"That's very optimistic," Howard Russell, entomologist at M.S.U. said. The deterring factor is the amount of standing water that is around.
"With all of the snow we've had this past winter, much of it will melt and collect in low-lying areas making for breeding grounds and the generation of larvae and future mosquito populations," he said.
Your best defense has been and still is get rid of any standing water on your property. Look for water collecting in old tires or in eves troughs. Keep the eves clean.
Use products with DEET in them and try to stay out of areas that hold mosquitoes near dusk. Cover up with long pants and long-sleeve shirts and a hat.
Children should have products with less than 30% DEET applied to any unprotected areas.
See, there are some advantages to winter; no bugs!

Tuesday, March 4, 2014

Apps for mobile devices available for gaming licens

When you go to buy your 2014 fishing license you can expect a faster experience that gets you in and out quicker than what we've been used to in the past.
A new mobile app is also available for licenses that don't require tags. Along with these changes come some increases in license fees.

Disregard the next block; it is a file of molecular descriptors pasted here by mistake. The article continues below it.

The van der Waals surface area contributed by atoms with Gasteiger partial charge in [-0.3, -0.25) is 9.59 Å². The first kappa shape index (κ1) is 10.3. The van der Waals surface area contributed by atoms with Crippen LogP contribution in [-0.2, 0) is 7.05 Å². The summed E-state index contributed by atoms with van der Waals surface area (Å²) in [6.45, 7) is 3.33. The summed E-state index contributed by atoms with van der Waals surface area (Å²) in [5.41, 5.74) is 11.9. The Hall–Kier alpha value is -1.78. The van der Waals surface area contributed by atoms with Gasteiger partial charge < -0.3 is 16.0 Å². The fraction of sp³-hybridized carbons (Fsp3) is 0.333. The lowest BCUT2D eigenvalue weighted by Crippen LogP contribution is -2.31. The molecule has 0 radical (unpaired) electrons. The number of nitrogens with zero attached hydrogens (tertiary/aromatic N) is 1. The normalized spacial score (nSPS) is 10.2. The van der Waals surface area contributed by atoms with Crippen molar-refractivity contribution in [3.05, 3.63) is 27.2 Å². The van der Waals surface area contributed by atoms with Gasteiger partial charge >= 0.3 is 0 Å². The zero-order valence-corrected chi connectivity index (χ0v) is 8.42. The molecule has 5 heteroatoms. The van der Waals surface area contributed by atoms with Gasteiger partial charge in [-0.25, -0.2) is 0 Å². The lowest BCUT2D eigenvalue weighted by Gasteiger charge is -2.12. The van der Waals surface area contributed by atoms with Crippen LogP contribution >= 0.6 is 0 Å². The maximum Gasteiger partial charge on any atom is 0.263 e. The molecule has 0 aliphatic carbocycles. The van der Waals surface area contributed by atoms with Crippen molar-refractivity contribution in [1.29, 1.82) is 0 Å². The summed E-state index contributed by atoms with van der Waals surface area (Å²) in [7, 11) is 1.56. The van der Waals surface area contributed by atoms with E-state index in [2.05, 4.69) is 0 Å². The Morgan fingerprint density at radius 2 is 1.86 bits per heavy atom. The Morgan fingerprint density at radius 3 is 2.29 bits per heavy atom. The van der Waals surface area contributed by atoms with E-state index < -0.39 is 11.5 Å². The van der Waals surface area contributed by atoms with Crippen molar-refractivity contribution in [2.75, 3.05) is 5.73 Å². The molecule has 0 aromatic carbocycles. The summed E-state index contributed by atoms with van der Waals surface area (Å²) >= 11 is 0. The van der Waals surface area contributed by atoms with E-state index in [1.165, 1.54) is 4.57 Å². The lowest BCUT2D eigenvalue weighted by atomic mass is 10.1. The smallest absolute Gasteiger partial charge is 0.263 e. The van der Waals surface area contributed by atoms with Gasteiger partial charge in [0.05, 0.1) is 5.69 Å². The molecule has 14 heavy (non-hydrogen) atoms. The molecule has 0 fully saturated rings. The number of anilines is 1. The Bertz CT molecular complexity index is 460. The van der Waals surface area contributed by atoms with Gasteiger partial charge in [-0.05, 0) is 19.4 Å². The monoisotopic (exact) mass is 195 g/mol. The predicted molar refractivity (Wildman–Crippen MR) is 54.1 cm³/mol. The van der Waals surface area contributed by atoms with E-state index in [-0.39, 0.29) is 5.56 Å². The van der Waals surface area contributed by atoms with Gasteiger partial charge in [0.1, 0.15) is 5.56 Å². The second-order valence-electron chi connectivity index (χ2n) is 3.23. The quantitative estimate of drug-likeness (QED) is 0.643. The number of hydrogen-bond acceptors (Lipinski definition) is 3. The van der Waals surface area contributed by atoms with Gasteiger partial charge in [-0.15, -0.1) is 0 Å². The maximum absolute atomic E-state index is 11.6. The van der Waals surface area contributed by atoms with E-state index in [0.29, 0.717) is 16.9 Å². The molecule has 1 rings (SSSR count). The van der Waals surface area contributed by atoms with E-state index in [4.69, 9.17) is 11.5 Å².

These are earmarked strictly for the DNR and will not go into the state's general fund. "That's key to all of this," Ken Neeley owner of K.D. Outdoors said.
"So far, I haven't heard any complaints about the new fee structure. But I'm sure there will be some."
Some licenses-fishing is one example-have been combined into one, all-species tag. There are others that have been constructed in similar fashion.
Increases in fees will go toward habitat improvement; ORV trails, better habitat for rabbits, and the beginnings of hopefully, a pheasant program.
Some money will be earmarked for fishery improvement. "Another element here is it allows the DNR to hire more conservation officers," Neeley said. "We really need more of them," he added.
For more information visit and click on the hunting and fishing structure.